blackbirdan online journal of literature and the artsFall 2010  Vol. 9  No. 2
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Seducing the Nymph from the Tree: Larry Levis, Metamorphosis, and Elegy
a talk given September 23, 2010 at Levis: A Celebration, a conference marking the acquisition of the Levis papers by the VCU Libraries & presented here as part of Levis Remembered

I’d like to return, for a moment, to my days as an MFA student in poetry at Virginia Commonwealth University, the school at which the poet Larry Levis taught creative writing for six years, although he died nearly a decade before I began the program. I was a regular at the notoriously punk rock diner in Richmond—821 Café—on the corner of Cherry and Cary. 821 stands right across the street from a VCU parking garage and half-a-block from my old brick duplex in Oregon Hill, the gritty neighborhood filled with vegan Critical Mass bikers, Pabst Blue Ribbon-swigging VCU students, families with funky windmill garden statuary, and a few English and art professors who glue broken-plate mosaics to their fences. I loved the intimacy of 821—the nebulous lighting, the art school paintings studded with antique doll heads, the mismatched red and yellow chrome tables, the tattooed zeal of Crystal and Heather, waitresses extraordinaire. It felt like my territory. It felt even more like my territory after someone spray-painted a portrait of Levis across the door of the abandoned bakery next to 821. The life-sized bust flashed its black Edgar Allan Poe-mustache and tough-guy hunch à la Marlon Brando. Beneath the work, the artist spray-painted, in red letters, the epitaph, “Larry Levis, Poet.”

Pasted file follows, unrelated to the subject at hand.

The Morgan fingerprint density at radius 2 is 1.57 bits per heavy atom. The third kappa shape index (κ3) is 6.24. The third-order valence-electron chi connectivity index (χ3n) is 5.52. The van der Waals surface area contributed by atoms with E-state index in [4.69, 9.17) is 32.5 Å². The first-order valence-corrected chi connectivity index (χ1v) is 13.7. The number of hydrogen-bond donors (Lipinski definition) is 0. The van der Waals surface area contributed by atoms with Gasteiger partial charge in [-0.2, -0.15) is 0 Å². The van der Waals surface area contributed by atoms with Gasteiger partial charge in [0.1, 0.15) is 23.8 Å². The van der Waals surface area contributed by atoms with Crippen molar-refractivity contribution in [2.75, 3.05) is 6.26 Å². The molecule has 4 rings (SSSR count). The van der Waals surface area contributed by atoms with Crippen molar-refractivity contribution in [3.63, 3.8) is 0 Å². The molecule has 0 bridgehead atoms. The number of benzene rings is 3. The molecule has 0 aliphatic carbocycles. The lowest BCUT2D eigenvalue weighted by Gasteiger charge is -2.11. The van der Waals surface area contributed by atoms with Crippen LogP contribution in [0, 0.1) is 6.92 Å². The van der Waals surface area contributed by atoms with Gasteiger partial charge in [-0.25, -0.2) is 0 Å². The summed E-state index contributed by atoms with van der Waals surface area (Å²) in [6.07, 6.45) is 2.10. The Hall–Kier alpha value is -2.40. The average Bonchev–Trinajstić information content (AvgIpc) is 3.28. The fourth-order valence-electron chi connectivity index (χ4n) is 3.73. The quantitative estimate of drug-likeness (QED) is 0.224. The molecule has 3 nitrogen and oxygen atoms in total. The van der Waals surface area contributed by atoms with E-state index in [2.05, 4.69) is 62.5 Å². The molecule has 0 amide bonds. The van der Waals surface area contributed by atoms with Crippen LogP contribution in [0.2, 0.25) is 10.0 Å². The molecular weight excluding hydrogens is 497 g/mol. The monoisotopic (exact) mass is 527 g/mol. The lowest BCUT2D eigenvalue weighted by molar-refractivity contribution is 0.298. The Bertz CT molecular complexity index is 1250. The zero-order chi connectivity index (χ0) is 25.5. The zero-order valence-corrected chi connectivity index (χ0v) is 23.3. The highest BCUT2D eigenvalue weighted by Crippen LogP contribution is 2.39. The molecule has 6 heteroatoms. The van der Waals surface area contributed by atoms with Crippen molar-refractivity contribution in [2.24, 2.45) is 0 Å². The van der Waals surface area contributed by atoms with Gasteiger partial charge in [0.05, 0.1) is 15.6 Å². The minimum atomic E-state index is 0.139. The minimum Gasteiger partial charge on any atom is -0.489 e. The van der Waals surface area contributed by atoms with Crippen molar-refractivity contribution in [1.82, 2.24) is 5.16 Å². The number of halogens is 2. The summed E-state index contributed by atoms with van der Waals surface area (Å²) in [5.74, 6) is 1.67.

By the end of my first semester of graduate school, Levis had become a mythic figure in my classes, my landscape, and my imagination. I couldn’t walk past the beauty parlors, the palm readers’ signs, or the mulberry trees on Broad Street without recognizing the landscape of Levis’s “Boy in Video Arcade.” I couldn’t stroll past 821 Café on my way to campus without returning his spray-painted, sideways stare. One day, I noticed a change in the portrait: someone had given Levis a pair of devil’s horns and a pointy goatee. A few weeks later, the entire image vanished beneath a coat of whitewash.


My early exposure to the work of Larry Levis shaped my growth as a poet and nurtured my interest in the genre of elegy. The word elegy comes from the Greek elegaia, for “lament.” Levis’s elegiac verses lament vanished people and places, usually through marvelous Ovidian metamorphoses that may be as comfortable in a García Márquez story as in the ancient shape-shifting tales of classical myth. In Levis’s posthumous collection, Elegy, poems morph into wrens, dead soldiers turn into rigor mortised angels, a murdered cook becomes air ascending with a goddess, and oblivion takes the shape of a child’s face resting against a rubber ball. In addition to mourning the lost migrant workers in the California vineyards of his childhood, the family horses Anastasia and Sandman, and friends lost to accidents or war, Levis’s metamorphic imagery resurrects whole landscapes—whole eras—even as they slip back into the cinematic swirl of time.